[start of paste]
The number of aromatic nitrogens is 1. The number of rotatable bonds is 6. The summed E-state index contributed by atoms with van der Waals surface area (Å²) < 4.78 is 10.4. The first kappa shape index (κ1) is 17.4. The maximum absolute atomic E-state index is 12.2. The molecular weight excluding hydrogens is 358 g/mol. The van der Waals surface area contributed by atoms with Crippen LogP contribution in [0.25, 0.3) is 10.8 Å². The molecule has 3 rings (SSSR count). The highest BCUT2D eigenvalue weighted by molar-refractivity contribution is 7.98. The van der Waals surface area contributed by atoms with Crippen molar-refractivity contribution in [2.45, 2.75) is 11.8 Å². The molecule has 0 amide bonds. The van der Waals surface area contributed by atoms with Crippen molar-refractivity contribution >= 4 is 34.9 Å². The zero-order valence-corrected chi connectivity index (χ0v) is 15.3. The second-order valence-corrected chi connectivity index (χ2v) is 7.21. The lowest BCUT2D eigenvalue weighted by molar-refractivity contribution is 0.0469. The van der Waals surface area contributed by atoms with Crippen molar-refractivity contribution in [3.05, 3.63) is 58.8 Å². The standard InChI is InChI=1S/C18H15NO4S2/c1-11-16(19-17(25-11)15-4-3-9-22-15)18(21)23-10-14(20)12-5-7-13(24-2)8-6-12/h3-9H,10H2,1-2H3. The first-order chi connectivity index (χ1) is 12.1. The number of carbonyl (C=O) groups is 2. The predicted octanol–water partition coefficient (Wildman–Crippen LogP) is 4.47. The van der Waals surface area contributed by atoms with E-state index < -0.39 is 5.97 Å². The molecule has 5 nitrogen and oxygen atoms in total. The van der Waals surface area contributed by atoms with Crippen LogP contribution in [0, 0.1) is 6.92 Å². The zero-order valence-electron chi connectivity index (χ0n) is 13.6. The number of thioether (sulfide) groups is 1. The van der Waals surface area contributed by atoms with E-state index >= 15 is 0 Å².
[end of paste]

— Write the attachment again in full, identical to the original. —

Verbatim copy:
The number of aromatic nitrogens is 1. The number of rotatable bonds is 6. The summed E-state index contributed by atoms with van der Waals surface area (Å²) < 4.78 is 10.4. The first kappa shape index (κ1) is 17.4. The maximum absolute atomic E-state index is 12.2. The molecular weight excluding hydrogens is 358 g/mol. The van der Waals surface area contributed by atoms with Crippen LogP contribution in [0.25, 0.3) is 10.8 Å². The molecule has 3 rings (SSSR count). The highest BCUT2D eigenvalue weighted by molar-refractivity contribution is 7.98. The van der Waals surface area contributed by atoms with Crippen molar-refractivity contribution in [2.45, 2.75) is 11.8 Å². The molecule has 0 amide bonds. The van der Waals surface area contributed by atoms with Crippen molar-refractivity contribution >= 4 is 34.9 Å². The zero-order valence-corrected chi connectivity index (χ0v) is 15.3. The second-order valence-corrected chi connectivity index (χ2v) is 7.21. The lowest BCUT2D eigenvalue weighted by molar-refractivity contribution is 0.0469. The van der Waals surface area contributed by atoms with Crippen molar-refractivity contribution in [3.05, 3.63) is 58.8 Å². The standard InChI is InChI=1S/C18H15NO4S2/c1-11-16(19-17(25-11)15-4-3-9-22-15)18(21)23-10-14(20)12-5-7-13(24-2)8-6-12/h3-9H,10H2,1-2H3. The first-order chi connectivity index (χ1) is 12.1. The number of carbonyl (C=O) groups is 2. The predicted octanol–water partition coefficient (Wildman–Crippen LogP) is 4.47. The van der Waals surface area contributed by atoms with E-state index < -0.39 is 5.97 Å². The molecule has 5 nitrogen and oxygen atoms in total. The van der Waals surface area contributed by atoms with Crippen LogP contribution in [0, 0.1) is 6.92 Å². The zero-order valence-electron chi connectivity index (χ0n) is 13.6. The number of thioether (sulfide) groups is 1. The van der Waals surface area contributed by atoms with E-state index >= 15 is 0 Å².